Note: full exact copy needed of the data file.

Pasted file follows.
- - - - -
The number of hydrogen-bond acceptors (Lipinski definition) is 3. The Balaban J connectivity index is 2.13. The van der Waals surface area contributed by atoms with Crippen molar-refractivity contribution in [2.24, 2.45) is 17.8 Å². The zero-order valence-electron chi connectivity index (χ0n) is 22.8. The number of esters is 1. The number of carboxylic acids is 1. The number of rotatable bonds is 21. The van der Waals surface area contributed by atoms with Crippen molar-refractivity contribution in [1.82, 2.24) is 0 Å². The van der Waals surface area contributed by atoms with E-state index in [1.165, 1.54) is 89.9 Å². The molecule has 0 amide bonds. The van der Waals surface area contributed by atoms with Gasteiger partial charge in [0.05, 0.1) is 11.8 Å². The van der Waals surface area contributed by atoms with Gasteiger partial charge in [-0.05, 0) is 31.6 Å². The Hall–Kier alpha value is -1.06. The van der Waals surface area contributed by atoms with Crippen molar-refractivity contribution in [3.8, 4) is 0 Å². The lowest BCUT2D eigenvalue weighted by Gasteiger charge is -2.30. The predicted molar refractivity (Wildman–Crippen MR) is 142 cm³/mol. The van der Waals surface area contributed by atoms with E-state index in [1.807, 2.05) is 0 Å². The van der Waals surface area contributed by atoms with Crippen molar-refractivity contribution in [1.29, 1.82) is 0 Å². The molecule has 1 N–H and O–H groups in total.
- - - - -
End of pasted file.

The number of hydrogen-bond acceptors (Lipinski definition) is 3. The Balaban J connectivity index is 2.13. The van der Waals surface area contributed by atoms with Crippen molar-refractivity contribution in [2.24, 2.45) is 17.8 Å². The zero-order valence-electron chi connectivity index (χ0n) is 22.8. The number of esters is 1. The number of carboxylic acids is 1. The number of rotatable bonds is 21. The van der Waals surface area contributed by atoms with Crippen molar-refractivity contribution in [1.82, 2.24) is 0 Å². The van der Waals surface area contributed by atoms with E-state index in [1.165, 1.54) is 89.9 Å². The molecule has 0 amide bonds. The van der Waals surface area contributed by atoms with Gasteiger partial charge in [0.05, 0.1) is 11.8 Å². The van der Waals surface area contributed by atoms with Gasteiger partial charge in [-0.05, 0) is 31.6 Å². The Hall–Kier alpha value is -1.06. The van der Waals surface area contributed by atoms with Crippen molar-refractivity contribution in [3.8, 4) is 0 Å². The lowest BCUT2D eigenvalue weighted by Gasteiger charge is -2.30. The predicted molar refractivity (Wildman–Crippen MR) is 142 cm³/mol. The van der Waals surface area contributed by atoms with E-state index in [1.807, 2.05) is 0 Å². The van der Waals surface area contributed by atoms with Crippen molar-refractivity contribution in [1.29, 1.82) is 0 Å². The molecule has 1 N–H and O–H groups in total.